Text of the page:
Saturday, November 24, 2007

Links from the Gregg Zone

1) For the first couple of items this week I thought I would take up a general view of Thanksgiving, meaning a year round giving thanks for the use of the planet by supporting green technologies. If you have not been keeping up with the advancements in the field of solar energy, you are in for some real surprises. There is a company called Nanosolar that is doing some very big things, and not in the future I mean now. They have been quietly working away building a plant in San Jose California (140,000 sq. ft.), and another near Berlin, Germany (507,000 sq. ft.). They expect to be in production early next year; they have made some very large advances in the technology. The solar cells they produce are printed like newspaper, and about the same thickness, with a cost around a tenth of current conventional solar panels. Due to the fact these do not use any silicon, which is in short supply these days, they can keep the cost low. The link I have put up is the main site for the company, however I suggest you link to the “news + awards” link page, because this is the best place to research what is going on, very interesting, check it out.
2) My second item is something I just think is one of the best ideas I have seen come along in a long time. It is a device called the Sawfish, what it does is to harvest the forests that have been flooded by the creation of dams, reservoirs, and man made lakes. It seems even after fifty years in the cold water areas these trees have been perfectly preserved. The Sawfish is a remote controlled device, using cameras to maneuver into position it grabs on to the tree with two large pinchers, attaches an air bag, and then saws the tree above the lake bed without disturbing the eco-system in any way. It has proved itself already, late last year in British Columbia by harvesting six thousand trees in six months. It is estimated the value of submerged lumber is over fifty billion dollars. The today video on the main page is worth checking out, this is the type of progress we need more of finding wasted resources, and using them to slow our global problems.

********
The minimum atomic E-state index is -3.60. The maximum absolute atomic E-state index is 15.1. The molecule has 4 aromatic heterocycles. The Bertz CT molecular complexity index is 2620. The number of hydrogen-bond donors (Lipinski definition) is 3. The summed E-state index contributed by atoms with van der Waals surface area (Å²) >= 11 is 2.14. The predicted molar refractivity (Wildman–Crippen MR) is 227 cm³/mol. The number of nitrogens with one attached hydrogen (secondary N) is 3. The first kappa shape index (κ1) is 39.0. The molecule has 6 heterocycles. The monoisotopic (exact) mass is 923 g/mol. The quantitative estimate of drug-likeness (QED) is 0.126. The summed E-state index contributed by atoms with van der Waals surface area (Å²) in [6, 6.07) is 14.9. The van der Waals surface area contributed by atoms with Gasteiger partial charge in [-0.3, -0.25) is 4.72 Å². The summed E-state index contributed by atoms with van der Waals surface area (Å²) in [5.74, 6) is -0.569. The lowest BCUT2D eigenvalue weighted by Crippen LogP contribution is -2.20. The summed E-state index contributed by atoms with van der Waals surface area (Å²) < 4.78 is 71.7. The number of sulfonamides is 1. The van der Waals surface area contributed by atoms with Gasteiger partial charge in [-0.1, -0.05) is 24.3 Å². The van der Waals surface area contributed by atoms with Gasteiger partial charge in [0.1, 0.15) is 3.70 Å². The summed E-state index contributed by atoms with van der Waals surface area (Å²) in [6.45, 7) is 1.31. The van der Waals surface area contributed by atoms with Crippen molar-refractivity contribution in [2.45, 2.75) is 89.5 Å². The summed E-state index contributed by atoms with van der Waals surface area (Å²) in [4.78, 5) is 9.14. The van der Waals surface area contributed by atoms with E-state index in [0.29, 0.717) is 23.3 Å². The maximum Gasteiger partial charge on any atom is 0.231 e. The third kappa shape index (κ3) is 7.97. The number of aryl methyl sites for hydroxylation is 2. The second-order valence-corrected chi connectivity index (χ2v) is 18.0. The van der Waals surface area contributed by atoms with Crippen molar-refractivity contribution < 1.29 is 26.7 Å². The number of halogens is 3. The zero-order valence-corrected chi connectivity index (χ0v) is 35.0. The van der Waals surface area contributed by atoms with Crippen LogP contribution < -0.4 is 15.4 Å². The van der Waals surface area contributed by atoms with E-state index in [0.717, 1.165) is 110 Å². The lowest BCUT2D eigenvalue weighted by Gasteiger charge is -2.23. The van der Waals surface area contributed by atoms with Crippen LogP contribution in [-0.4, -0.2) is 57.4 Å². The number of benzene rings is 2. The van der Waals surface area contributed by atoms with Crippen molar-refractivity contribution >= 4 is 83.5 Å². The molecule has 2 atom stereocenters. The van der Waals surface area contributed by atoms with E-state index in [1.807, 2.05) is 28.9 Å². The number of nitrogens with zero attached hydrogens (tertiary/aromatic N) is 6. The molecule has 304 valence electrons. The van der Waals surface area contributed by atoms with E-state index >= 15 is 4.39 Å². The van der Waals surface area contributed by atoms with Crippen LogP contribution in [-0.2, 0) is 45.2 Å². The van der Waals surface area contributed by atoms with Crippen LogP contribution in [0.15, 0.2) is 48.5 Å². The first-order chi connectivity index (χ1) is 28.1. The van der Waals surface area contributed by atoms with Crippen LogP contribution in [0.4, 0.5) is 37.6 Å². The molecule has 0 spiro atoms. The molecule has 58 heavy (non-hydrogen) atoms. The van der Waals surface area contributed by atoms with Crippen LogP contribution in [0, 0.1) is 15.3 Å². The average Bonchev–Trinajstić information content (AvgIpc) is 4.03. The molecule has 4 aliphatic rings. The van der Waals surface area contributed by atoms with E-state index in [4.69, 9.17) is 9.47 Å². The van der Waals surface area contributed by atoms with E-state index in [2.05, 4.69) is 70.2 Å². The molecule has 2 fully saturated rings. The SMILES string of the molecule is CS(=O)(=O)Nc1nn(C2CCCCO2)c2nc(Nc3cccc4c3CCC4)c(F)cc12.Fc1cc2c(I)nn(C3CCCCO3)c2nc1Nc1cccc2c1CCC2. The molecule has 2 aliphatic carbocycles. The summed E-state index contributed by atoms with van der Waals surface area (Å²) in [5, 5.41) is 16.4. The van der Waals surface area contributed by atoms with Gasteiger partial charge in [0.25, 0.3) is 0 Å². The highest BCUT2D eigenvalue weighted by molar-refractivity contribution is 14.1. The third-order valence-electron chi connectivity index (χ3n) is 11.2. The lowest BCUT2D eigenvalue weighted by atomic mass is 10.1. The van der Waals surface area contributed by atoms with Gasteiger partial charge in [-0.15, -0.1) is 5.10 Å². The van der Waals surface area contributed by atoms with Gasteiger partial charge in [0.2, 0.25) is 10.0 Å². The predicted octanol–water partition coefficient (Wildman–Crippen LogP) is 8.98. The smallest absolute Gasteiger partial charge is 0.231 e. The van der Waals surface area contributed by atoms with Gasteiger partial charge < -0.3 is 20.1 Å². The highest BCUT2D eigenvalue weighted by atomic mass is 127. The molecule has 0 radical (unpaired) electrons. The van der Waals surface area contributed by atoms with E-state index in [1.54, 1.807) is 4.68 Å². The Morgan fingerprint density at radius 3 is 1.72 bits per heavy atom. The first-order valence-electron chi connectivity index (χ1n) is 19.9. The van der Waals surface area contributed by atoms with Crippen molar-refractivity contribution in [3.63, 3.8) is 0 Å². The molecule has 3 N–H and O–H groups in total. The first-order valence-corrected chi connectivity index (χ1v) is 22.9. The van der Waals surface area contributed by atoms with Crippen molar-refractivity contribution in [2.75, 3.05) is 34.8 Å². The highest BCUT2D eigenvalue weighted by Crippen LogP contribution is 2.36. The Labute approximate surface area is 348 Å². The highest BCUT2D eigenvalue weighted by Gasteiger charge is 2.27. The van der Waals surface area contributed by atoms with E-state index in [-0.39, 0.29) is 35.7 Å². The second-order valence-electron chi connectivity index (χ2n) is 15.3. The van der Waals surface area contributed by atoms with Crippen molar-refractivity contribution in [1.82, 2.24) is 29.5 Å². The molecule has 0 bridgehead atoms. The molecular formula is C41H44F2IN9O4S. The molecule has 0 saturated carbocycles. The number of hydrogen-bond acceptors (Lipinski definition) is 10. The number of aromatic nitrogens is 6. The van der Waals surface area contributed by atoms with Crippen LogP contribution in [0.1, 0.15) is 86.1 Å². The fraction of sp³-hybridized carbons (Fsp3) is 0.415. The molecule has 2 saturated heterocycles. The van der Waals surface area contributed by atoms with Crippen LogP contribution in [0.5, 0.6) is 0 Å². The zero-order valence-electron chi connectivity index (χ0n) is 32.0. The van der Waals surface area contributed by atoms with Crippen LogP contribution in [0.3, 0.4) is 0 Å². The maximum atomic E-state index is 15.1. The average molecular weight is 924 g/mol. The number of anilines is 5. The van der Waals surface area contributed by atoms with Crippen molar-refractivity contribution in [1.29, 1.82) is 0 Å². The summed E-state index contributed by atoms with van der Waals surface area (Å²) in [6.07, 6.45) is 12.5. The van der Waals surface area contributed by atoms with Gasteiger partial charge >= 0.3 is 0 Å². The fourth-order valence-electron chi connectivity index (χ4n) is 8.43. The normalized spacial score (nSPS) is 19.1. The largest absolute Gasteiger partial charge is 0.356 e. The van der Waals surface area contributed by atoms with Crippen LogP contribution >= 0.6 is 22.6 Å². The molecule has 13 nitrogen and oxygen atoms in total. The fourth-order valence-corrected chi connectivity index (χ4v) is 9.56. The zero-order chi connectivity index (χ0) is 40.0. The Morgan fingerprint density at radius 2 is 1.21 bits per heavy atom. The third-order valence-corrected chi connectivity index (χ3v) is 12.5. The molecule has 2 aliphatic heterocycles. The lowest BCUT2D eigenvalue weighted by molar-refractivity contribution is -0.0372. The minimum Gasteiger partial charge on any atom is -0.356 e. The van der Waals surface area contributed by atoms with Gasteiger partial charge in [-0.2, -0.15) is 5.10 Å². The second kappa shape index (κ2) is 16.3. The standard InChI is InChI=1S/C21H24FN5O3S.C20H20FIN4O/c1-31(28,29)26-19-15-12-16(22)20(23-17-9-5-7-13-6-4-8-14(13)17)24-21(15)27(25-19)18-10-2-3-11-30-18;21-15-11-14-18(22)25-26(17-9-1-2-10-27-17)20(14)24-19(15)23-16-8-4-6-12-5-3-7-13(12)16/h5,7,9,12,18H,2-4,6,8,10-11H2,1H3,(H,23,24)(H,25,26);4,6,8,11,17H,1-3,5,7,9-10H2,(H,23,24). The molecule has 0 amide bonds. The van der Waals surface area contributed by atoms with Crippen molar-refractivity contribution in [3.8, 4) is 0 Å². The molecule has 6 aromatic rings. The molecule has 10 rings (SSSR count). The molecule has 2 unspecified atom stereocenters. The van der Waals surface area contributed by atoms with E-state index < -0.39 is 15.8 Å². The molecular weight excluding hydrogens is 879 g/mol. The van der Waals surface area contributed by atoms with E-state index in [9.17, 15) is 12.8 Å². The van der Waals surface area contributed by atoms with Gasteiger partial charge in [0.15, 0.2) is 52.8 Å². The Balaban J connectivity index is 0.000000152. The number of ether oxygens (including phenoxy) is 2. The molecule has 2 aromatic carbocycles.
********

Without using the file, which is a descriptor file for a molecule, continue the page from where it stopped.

3) The third and final link for the week goes deep into the Gregg Zone, that area of questioning the origin of our reality. This is one of my favorite areas of introspection, asking the tough questions. Who am I? Where does my conscious perception of self originate from? What is reality? What is illusion? Where is the border between perception, and reality? This segment is dealing with something I ran across recently, an article by Nick Bostrom Department of Philosophy, Oxford University. The paper is titled “Are You Living in a Computer Simulation?” The simulation argument. This site, and subject are intense, approach with an open mind and I can guarantee it will be expanded. Mr. Bostroms original paper has a link on the left side of the front page; there is also an extensive list of links for further reading, and reactions to the paper.

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